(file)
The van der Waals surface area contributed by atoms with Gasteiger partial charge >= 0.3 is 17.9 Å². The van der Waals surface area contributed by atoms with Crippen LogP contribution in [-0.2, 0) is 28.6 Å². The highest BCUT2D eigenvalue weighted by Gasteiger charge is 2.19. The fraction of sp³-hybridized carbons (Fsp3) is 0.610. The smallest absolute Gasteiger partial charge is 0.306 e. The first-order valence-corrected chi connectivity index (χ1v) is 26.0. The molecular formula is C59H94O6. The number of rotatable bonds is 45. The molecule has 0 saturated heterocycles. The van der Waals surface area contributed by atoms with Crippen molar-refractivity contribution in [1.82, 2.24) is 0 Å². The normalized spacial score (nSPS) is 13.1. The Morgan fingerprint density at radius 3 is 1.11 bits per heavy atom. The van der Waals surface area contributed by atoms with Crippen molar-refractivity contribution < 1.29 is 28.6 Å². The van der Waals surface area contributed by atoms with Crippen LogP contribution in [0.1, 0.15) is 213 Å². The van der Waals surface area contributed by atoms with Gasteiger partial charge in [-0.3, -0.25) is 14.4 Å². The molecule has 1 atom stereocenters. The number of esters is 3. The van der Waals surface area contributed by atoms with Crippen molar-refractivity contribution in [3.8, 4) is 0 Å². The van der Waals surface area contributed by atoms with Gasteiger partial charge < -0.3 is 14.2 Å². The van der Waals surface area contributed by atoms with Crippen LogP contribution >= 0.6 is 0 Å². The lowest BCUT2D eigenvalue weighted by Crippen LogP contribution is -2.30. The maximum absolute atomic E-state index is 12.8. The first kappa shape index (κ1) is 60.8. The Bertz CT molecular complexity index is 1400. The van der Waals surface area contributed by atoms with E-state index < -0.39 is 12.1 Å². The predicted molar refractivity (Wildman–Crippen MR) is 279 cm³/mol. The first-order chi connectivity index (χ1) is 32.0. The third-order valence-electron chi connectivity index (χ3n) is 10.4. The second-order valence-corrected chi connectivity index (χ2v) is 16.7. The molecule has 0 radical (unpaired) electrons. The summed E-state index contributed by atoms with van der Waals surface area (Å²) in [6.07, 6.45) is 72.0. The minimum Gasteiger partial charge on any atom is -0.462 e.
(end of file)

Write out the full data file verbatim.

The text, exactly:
The van der Waals surface area contributed by atoms with Gasteiger partial charge >= 0.3 is 17.9 Å². The van der Waals surface area contributed by atoms with Crippen LogP contribution in [-0.2, 0) is 28.6 Å². The highest BCUT2D eigenvalue weighted by Gasteiger charge is 2.19. The fraction of sp³-hybridized carbons (Fsp3) is 0.610. The smallest absolute Gasteiger partial charge is 0.306 e. The first-order valence-corrected chi connectivity index (χ1v) is 26.0. The molecular formula is C59H94O6. The number of rotatable bonds is 45. The molecule has 0 saturated heterocycles. The van der Waals surface area contributed by atoms with Crippen molar-refractivity contribution in [1.82, 2.24) is 0 Å². The normalized spacial score (nSPS) is 13.1. The Morgan fingerprint density at radius 3 is 1.11 bits per heavy atom. The van der Waals surface area contributed by atoms with Crippen molar-refractivity contribution < 1.29 is 28.6 Å². The van der Waals surface area contributed by atoms with Crippen LogP contribution in [0.1, 0.15) is 213 Å². The van der Waals surface area contributed by atoms with Gasteiger partial charge in [-0.3, -0.25) is 14.4 Å². The molecule has 1 atom stereocenters. The number of esters is 3. The van der Waals surface area contributed by atoms with Crippen molar-refractivity contribution in [3.8, 4) is 0 Å². The van der Waals surface area contributed by atoms with Gasteiger partial charge < -0.3 is 14.2 Å². The van der Waals surface area contributed by atoms with Crippen LogP contribution >= 0.6 is 0 Å². The lowest BCUT2D eigenvalue weighted by Crippen LogP contribution is -2.30. The maximum absolute atomic E-state index is 12.8. The first kappa shape index (κ1) is 60.8. The Bertz CT molecular complexity index is 1400. The van der Waals surface area contributed by atoms with E-state index < -0.39 is 12.1 Å². The predicted molar refractivity (Wildman–Crippen MR) is 279 cm³/mol. The first-order chi connectivity index (χ1) is 32.0. The third-order valence-electron chi connectivity index (χ3n) is 10.4. The second-order valence-corrected chi connectivity index (χ2v) is 16.7. The molecule has 0 radical (unpaired) electrons. The summed E-state index contributed by atoms with van der Waals surface area (Å²) in [6.07, 6.45) is 72.0. The minimum Gasteiger partial charge on any atom is -0.462 e.